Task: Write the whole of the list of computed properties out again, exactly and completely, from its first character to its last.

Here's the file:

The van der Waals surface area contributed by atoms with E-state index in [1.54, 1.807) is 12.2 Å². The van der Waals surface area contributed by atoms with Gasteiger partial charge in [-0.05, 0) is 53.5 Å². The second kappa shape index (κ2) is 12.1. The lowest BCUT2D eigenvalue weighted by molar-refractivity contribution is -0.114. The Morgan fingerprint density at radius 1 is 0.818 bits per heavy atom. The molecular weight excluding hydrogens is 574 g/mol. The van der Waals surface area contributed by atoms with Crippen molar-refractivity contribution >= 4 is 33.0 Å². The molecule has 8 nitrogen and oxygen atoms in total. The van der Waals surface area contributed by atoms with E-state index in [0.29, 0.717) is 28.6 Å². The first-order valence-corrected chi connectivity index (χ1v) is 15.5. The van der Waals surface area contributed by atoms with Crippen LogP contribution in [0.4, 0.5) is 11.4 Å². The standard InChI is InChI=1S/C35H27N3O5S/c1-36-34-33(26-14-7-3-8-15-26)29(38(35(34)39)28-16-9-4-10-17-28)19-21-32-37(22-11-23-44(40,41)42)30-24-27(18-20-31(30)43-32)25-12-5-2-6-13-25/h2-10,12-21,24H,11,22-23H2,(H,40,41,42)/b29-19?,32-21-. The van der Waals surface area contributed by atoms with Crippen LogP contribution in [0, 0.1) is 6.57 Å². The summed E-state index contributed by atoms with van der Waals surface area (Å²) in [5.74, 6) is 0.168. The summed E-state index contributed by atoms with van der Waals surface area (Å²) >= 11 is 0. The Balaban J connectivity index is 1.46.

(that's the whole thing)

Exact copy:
The van der Waals surface area contributed by atoms with E-state index in [1.54, 1.807) is 12.2 Å². The van der Waals surface area contributed by atoms with Gasteiger partial charge in [-0.05, 0) is 53.5 Å². The second kappa shape index (κ2) is 12.1. The lowest BCUT2D eigenvalue weighted by molar-refractivity contribution is -0.114. The Morgan fingerprint density at radius 1 is 0.818 bits per heavy atom. The molecular weight excluding hydrogens is 574 g/mol. The van der Waals surface area contributed by atoms with Crippen molar-refractivity contribution >= 4 is 33.0 Å². The molecule has 8 nitrogen and oxygen atoms in total. The van der Waals surface area contributed by atoms with E-state index in [0.29, 0.717) is 28.6 Å². The first-order valence-corrected chi connectivity index (χ1v) is 15.5. The van der Waals surface area contributed by atoms with Crippen LogP contribution in [0.4, 0.5) is 11.4 Å². The standard InChI is InChI=1S/C35H27N3O5S/c1-36-34-33(26-14-7-3-8-15-26)29(38(35(34)39)28-16-9-4-10-17-28)19-21-32-37(22-11-23-44(40,41)42)30-24-27(18-20-31(30)43-32)25-12-5-2-6-13-25/h2-10,12-21,24H,11,22-23H2,(H,40,41,42)/b29-19?,32-21-. The van der Waals surface area contributed by atoms with Crippen LogP contribution in [0, 0.1) is 6.57 Å². The summed E-state index contributed by atoms with van der Waals surface area (Å²) in [5.74, 6) is 0.168. The summed E-state index contributed by atoms with van der Waals surface area (Å²) >= 11 is 0. The Balaban J connectivity index is 1.46.